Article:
A sense of irony is clearly a luxury that politicians can't afford. So was the irony totally lost on Republican senators that after months and months of relentless attacks on a "government takeover of health care," they spent most of the week stomping their feet "defending" Medicare, our national government health insurance program for seniors and people with serious disabilities?
There have been a lot of comments on Republican hypocrisy, with John McCain as Hypocrite-In-Chief, for railing against Democratic proposals to reduce the rate of Medicare spending. Republicans have a long history of proposing gutting or privatizing Medicare which, unlike the Democratic proposals, included reducing Medicare benefits. But what has largely gone unnoticed is the broader context of the debate. Following their traditional playbook, with a refresher chapter written by longtime author Frank Luntz, Republicans have founded their major message against reform this year as a "government takeover of health care." Then this week, they put all their political capital into defending the biggest government health insurance program in the nation.
If you ever needed proof that big government programs are popular with the American people, the Republican defense of Medicare could be exhibit one. Medicare is so popular that the best political attack Republicans have against the health care reform bill is to scare seniors about the legislation's impact on Medicare.
For Republicans, the leading example of the alleged government takeover of health care is giving some people the choice of a public insurance plan to compete with private insurers. The public option would be a very small version of the very big Medicare program.
There are lots of reasons that Medicare is so popular. It allows you to go to any doctor or hospital without having to get permission from an insurance company. It doesn't require your doctor to beg at the feet of an insurance bureaucrat to provide the care that he or she thinks is needed. You can take it with you wherever you go, every community across the country. And you don't have to worry about being dropped from Medicare or seeing your premiums hiked because you have a history of actually needing health care.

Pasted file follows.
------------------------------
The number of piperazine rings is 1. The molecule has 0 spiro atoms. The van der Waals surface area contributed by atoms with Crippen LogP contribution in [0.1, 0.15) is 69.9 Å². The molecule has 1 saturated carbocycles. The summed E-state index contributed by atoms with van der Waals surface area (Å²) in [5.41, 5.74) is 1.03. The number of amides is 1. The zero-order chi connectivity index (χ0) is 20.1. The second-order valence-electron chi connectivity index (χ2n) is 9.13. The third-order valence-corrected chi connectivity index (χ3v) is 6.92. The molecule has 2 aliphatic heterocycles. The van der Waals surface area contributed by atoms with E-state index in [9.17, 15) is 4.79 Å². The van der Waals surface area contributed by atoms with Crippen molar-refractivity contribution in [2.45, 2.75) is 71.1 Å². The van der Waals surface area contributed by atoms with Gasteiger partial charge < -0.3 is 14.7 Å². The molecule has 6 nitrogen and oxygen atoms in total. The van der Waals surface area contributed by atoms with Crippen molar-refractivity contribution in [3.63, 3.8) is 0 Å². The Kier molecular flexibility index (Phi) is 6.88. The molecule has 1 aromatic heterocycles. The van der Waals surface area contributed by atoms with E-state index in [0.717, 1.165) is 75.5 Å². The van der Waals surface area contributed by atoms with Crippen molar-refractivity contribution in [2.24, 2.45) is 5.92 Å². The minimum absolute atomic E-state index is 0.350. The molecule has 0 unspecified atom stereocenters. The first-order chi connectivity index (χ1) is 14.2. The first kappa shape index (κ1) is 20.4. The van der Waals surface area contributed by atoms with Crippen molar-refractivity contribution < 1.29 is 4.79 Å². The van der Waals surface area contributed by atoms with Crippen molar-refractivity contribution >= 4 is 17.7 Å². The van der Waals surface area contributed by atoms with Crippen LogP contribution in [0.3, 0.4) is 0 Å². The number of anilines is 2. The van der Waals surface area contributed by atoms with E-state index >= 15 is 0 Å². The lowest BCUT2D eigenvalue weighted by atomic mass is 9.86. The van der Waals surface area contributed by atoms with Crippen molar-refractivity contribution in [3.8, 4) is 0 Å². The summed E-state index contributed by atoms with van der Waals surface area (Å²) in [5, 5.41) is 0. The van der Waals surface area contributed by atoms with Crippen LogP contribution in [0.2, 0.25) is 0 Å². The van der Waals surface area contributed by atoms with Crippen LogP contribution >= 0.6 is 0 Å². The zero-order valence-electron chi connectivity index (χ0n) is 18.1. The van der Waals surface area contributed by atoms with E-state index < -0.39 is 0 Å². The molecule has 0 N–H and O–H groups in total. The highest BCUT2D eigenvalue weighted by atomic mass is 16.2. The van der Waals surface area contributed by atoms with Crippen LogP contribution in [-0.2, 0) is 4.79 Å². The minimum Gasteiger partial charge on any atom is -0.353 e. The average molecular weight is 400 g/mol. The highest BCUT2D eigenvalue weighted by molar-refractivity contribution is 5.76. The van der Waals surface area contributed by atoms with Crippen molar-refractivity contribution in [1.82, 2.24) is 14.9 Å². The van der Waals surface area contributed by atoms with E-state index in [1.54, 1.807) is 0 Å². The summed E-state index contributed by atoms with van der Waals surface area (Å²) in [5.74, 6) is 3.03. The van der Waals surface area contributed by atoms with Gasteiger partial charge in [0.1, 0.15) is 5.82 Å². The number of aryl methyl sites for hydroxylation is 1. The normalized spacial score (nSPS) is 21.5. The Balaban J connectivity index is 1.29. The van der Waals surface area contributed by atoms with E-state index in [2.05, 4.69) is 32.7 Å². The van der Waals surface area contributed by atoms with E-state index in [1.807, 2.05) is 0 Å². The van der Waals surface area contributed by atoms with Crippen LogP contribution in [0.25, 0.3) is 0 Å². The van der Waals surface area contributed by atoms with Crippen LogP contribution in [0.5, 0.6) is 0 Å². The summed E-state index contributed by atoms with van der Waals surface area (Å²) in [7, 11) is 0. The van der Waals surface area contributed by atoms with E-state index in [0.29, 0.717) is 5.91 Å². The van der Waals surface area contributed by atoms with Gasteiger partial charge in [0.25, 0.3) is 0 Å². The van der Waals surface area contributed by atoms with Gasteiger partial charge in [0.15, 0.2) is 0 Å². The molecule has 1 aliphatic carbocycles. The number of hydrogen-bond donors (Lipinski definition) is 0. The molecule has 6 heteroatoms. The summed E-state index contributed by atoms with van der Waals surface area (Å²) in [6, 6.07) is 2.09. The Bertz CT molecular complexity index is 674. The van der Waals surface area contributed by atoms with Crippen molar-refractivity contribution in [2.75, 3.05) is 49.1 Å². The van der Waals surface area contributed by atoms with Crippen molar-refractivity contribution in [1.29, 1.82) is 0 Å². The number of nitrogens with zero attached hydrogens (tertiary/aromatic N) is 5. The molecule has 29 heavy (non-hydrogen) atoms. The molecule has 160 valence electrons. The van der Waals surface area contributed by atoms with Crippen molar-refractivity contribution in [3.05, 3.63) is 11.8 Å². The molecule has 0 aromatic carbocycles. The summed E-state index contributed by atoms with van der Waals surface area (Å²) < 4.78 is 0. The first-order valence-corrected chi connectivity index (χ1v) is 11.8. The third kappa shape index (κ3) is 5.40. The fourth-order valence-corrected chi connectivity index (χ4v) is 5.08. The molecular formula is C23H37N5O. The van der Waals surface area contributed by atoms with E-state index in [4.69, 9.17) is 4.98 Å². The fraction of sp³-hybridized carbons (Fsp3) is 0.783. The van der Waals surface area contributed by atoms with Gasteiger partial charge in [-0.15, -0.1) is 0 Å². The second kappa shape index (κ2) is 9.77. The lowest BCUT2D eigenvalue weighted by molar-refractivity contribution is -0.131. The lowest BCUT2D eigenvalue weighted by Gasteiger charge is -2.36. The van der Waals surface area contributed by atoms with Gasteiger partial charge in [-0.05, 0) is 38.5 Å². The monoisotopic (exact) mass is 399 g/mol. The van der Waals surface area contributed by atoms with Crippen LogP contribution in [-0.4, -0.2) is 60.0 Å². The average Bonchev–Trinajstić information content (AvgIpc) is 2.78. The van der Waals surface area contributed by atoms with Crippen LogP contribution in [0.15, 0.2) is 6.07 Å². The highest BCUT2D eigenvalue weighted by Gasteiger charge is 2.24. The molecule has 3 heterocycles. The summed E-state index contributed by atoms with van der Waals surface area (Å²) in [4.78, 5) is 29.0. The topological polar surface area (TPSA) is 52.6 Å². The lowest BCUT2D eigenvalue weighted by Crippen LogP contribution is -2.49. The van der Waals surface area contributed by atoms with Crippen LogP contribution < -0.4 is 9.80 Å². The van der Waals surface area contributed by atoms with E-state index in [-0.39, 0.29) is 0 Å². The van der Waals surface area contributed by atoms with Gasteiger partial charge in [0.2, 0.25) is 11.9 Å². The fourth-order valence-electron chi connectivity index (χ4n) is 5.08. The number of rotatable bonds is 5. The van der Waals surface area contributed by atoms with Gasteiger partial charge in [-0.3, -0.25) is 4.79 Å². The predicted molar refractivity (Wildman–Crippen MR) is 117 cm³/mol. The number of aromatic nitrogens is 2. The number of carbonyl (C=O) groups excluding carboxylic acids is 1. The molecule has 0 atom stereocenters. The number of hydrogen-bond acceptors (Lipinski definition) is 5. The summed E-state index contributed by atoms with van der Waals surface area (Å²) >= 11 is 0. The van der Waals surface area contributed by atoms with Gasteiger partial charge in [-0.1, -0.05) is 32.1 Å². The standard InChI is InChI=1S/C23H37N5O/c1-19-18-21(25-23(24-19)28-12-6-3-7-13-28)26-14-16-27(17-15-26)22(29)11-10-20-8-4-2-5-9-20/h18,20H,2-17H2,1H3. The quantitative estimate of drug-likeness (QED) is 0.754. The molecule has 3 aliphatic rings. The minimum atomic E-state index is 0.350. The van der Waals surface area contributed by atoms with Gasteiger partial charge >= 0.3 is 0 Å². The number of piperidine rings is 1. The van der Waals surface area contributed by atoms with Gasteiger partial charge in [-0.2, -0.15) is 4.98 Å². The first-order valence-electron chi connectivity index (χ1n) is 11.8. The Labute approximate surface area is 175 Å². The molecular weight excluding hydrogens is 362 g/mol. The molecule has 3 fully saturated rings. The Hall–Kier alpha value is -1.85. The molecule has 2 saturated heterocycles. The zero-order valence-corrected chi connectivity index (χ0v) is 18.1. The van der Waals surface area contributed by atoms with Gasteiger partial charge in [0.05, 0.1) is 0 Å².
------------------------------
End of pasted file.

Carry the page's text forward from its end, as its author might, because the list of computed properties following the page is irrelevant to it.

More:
You'd think with all these features, Medicare would have trouble controlling health spending. But the fact is that despite its fee-for-service system, Medicare costs for the benefits it offers went up 4.4% a year from 1997 to 2007 while spending under private health insurance increased 7.4% a year. In other words Medicare does a much better job of controlling health care costs than private insurance. The same is true when held up against its privatized competitor, the inaptly named Medicare Advantage. MA commands a 14% cushion to provide the same services as in Medicare.
That's one big reason that we need a public insurance option to compete with private insurers in the new health care system. If insurers have to compete with a health insurance plan that offers better access to care and costs less, they'll either have to become more efficient and charge less - reducing their huge administrative costs, executive salaries, and profits - or lose customers to the public option. It's also one big reason why Republicans don't want the public option to be established. If it is, they'll soon have to face the embarrassment of defending another popular government program.
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